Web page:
The day before yesterday, the Washington Post ran a piece with the alarming headline, “The middle class is shrinking just about everywhere in America.” Although you wouldn’t know it from the first few paragraphs, a shrinking middle class isn’t necessarily a bad thing. As HumanProgress.org Advisory Board member Mark Perry has pointed out, America’s middle class is disappearing primarily because people are moving into higher income groups, not falling into poverty.
Data from the U.S. Census Bureau shows that after adjusting for inflation, households with an annual income of $100,000 or more rose from a mere 8% of households in 1967 to a quarter of households in 2014.
According to the Pew Research Center, 11% fewer Americans were middle class in 2015 than in 1971, because 7% moved into higher income groups and 4% moved into lower income groups. The share of Americans in the upper middle and highest income tiers rose from 14% in 1971 to 21% in 2015.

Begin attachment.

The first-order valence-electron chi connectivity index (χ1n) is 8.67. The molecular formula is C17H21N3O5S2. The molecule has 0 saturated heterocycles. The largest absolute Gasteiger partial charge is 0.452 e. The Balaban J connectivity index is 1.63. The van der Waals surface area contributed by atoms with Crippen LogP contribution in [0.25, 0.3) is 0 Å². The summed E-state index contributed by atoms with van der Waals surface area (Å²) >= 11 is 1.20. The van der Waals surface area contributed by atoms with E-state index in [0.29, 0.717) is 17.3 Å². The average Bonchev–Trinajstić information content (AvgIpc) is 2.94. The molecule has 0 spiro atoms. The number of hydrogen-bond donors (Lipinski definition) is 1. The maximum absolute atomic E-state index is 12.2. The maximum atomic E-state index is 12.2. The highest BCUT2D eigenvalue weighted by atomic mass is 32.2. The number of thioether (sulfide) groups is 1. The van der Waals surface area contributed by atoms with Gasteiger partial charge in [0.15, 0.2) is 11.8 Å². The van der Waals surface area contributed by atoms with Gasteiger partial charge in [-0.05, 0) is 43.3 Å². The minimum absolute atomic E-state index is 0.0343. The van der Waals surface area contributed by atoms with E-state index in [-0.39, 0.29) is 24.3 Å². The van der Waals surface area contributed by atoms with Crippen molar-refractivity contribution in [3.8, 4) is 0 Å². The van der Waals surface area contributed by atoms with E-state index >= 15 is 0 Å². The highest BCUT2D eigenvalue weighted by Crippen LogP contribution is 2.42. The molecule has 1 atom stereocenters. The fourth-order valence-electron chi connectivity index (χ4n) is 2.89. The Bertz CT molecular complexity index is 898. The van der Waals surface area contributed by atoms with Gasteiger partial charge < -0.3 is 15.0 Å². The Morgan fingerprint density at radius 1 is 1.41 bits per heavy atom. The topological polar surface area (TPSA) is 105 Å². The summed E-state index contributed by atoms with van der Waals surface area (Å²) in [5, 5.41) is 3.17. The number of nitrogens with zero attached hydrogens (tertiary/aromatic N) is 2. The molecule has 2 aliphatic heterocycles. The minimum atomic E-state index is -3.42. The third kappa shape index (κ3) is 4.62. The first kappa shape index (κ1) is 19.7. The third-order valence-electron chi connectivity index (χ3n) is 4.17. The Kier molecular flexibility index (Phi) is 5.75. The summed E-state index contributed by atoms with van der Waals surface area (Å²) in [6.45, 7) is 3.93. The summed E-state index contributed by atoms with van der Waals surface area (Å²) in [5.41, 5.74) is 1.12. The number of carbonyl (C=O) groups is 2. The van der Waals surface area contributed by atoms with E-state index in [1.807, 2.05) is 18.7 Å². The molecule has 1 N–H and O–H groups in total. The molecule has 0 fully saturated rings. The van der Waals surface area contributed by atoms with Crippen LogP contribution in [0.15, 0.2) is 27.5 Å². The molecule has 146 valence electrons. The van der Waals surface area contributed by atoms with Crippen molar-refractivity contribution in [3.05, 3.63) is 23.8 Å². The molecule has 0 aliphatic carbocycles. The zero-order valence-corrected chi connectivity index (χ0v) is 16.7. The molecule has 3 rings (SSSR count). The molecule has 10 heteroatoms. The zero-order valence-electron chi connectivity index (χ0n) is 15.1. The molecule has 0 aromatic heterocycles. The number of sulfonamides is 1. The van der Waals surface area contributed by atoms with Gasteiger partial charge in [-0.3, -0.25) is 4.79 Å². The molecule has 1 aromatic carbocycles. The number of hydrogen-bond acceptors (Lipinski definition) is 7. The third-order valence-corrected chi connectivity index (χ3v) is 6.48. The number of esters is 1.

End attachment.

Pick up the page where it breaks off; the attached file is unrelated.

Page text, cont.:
One has to read fairly far into the Washington Post’s coverage before seeing any mention of the fact that a shrinking middle class can mean growing incomes:
“[In many] places, the shrinking middle class is actually a sign of economic gains, as more people who were once middle class have joined the ranks at the top. [For example, in] the Washington, D.C. metropolitan area, the share of adults living in lower-income households has actually held steady [from 2000 to 2014]. The households disappearing from the middle-class, rather, are reflected in the growing numbers at the top.”
Other cities with a shrinking middle class, a growing upper class and very little change in the lower class include New York, San Francisco and New Orleans. So the next time you hear someone bemoan the “shrinking middle class,” take a closer look at the data and keep in mind that it may actually be a sign of growing prosperity.
The first appeared in Cato at Liberty.